There are a number of reasons people are drawn to the Human Resources profession. The one constant, however, seems to be that people in HR have a good deal of emotional intelligence and/or self-identify as people persons. In other words, they’re a good "read" of others. That skill set is particularly advantageous when interviewing candidates for a position or conducting a workplace investigation. HR’s ability to assess the credibility of the complainant against the accused, as well as the witnesses and their underlying motives, is critical to getting as close as possible to the truth of a matter.
The problem with such a skill set is the tendency to engage in tunnel vision. HR’s acute ability to understand the players and their motives can give them such an accurate read of a situation, HR fails to step back and look at how others would assess the situation without the benefit of factoring in body language or tonal shifts, etc. And, of course, by others, think an official at the Department of Fair Employment and Housing or U.S. Equal Employment Opportunity Commission. When employees bring claims of harassment or discrimination, they must exhaust their administrative remedies with a governmental agency at the state or federal level before pursuing their claims in court (either by obtaining "right to sue" letters or via a just cause determination by the agency itself). And note that an agency’s investigation generally plays out on paper with position statements and offers of documentary evidence—not by calling witnesses to the stand. Even when it’s possible to get a read on a claimant’s body language, claimants are seldom the same people in, say, a mediation that they were at work. Further, when an employee takes their case to an attorney, that attorney will want to review all the documents relevant to the case before agreeing to represent the employee. Ultimately, HR must assume that reading people is secondary to what is apparent from the documents supporting the employment action.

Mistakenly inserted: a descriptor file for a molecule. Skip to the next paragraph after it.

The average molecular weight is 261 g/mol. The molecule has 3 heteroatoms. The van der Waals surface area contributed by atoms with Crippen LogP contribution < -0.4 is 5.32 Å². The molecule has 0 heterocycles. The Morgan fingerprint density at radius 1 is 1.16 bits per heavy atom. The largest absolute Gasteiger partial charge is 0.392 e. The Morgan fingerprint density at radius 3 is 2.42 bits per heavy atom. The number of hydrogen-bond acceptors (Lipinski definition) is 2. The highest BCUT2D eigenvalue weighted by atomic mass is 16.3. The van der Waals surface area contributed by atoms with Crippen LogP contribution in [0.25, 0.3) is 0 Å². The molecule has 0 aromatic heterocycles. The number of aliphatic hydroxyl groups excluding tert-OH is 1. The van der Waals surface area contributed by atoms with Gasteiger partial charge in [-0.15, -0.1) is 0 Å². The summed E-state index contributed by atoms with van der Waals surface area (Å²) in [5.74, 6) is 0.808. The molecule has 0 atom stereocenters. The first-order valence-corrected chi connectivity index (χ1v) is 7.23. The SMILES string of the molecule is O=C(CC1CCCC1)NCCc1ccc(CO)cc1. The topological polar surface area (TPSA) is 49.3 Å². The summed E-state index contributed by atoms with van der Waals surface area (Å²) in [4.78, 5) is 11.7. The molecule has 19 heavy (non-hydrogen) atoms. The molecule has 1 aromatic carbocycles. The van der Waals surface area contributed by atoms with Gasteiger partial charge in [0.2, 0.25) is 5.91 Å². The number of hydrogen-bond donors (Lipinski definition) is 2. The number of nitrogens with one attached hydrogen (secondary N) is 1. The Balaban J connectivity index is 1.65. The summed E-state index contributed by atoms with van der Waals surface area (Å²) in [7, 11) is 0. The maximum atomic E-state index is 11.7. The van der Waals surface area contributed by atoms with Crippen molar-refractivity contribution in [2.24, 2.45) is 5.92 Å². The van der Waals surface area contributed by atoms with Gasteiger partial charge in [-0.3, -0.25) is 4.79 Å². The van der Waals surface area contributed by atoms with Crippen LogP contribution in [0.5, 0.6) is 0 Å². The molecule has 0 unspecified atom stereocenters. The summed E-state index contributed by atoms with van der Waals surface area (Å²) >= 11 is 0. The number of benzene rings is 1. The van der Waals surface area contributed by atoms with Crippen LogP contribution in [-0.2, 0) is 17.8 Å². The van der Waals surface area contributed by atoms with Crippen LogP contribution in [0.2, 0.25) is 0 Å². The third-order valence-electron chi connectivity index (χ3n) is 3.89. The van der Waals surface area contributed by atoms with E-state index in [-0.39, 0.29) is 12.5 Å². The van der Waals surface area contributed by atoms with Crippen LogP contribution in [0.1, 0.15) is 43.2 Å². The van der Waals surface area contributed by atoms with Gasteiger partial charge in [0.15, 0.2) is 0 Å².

Whether it be a claim of discriminatory hiring practices or unlawful harassment, step back and assess how the situation looks with as neutral an eye as you can. It’s often the case that an employee has such a history with the company, it’s easy to discredit their version of events, especially given their posturing when conducting the investigation itself. But remember: Their demeanor doesn’t translate to paper. Moreover, supervisors are seldom as good at performance documentation as they should be. It’s very likely the case that the employee’s personnel file makes them look much more favorable than what is widely known to management. These considerations must factor into any decision to discipline or discharge. Likewise, in hiring, ensure the resumes and interviewer’s notes support the most qualified candidate for the position.
The Employers Group Helpline answers thousands of calls a year, many of which provide this neutral, third-party perspective to a situation for which HR has become too close to remain neutral. That perspective can help HR assess not just how it might look but facilitate an additional review the documentation in light of that perspective.
Need another opinion on any issue you're facing at work? Members can contact the Helpline at 800-748-8484 or via e-mail at [email protected] .
Article by Mark Nelson, J.D., Senior Helpline Consultant